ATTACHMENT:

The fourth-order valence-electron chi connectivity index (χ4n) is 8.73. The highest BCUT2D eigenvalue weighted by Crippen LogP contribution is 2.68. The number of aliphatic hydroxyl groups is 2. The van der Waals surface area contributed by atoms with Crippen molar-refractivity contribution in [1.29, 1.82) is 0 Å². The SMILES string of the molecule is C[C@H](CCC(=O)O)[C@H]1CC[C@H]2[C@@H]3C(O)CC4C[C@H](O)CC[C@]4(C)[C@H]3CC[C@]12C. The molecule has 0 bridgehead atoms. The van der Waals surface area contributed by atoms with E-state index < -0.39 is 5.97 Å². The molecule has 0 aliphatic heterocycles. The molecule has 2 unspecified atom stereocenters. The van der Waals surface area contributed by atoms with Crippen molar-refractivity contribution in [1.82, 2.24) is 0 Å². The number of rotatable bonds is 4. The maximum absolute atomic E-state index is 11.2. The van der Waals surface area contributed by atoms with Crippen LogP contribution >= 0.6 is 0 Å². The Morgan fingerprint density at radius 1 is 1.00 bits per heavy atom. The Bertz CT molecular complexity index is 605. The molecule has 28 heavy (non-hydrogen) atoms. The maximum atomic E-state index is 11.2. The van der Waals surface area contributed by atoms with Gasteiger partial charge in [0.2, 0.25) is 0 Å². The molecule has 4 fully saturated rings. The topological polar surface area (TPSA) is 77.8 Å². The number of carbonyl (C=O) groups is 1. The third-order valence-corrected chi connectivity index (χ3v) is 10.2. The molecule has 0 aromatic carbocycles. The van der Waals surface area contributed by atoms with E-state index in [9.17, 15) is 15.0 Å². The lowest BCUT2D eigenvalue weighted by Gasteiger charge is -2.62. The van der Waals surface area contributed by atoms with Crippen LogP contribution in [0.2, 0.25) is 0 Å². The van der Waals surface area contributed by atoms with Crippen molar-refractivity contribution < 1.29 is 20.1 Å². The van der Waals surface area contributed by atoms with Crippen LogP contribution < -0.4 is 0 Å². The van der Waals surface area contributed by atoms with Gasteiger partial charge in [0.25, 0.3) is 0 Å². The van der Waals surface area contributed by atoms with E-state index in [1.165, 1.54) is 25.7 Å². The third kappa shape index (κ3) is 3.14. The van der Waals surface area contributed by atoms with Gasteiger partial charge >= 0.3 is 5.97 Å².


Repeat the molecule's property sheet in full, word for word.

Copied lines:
The fourth-order valence-electron chi connectivity index (χ4n) is 8.73. The highest BCUT2D eigenvalue weighted by Crippen LogP contribution is 2.68. The number of aliphatic hydroxyl groups is 2. The van der Waals surface area contributed by atoms with Crippen molar-refractivity contribution in [1.29, 1.82) is 0 Å². The SMILES string of the molecule is C[C@H](CCC(=O)O)[C@H]1CC[C@H]2[C@@H]3C(O)CC4C[C@H](O)CC[C@]4(C)[C@H]3CC[C@]12C. The molecule has 0 bridgehead atoms. The van der Waals surface area contributed by atoms with E-state index < -0.39 is 5.97 Å². The molecule has 0 aliphatic heterocycles. The molecule has 2 unspecified atom stereocenters. The van der Waals surface area contributed by atoms with Crippen molar-refractivity contribution in [1.82, 2.24) is 0 Å². The number of rotatable bonds is 4. The maximum absolute atomic E-state index is 11.2. The van der Waals surface area contributed by atoms with Crippen LogP contribution >= 0.6 is 0 Å². The Morgan fingerprint density at radius 1 is 1.00 bits per heavy atom. The Bertz CT molecular complexity index is 605. The molecule has 28 heavy (non-hydrogen) atoms. The maximum atomic E-state index is 11.2. The van der Waals surface area contributed by atoms with Gasteiger partial charge in [0.2, 0.25) is 0 Å². The molecule has 4 fully saturated rings. The topological polar surface area (TPSA) is 77.8 Å². The number of carbonyl (C=O) groups is 1. The third-order valence-corrected chi connectivity index (χ3v) is 10.2. The molecule has 0 aromatic carbocycles. The van der Waals surface area contributed by atoms with E-state index in [9.17, 15) is 15.0 Å². The lowest BCUT2D eigenvalue weighted by Gasteiger charge is -2.62. The van der Waals surface area contributed by atoms with Crippen LogP contribution in [0.2, 0.25) is 0 Å². The van der Waals surface area contributed by atoms with Crippen molar-refractivity contribution < 1.29 is 20.1 Å². The van der Waals surface area contributed by atoms with Crippen LogP contribution < -0.4 is 0 Å². The van der Waals surface area contributed by atoms with Gasteiger partial charge in [0.25, 0.3) is 0 Å². The van der Waals surface area contributed by atoms with E-state index in [1.165, 1.54) is 25.7 Å². The third kappa shape index (κ3) is 3.14. The van der Waals surface area contributed by atoms with Gasteiger partial charge >= 0.3 is 5.97 Å².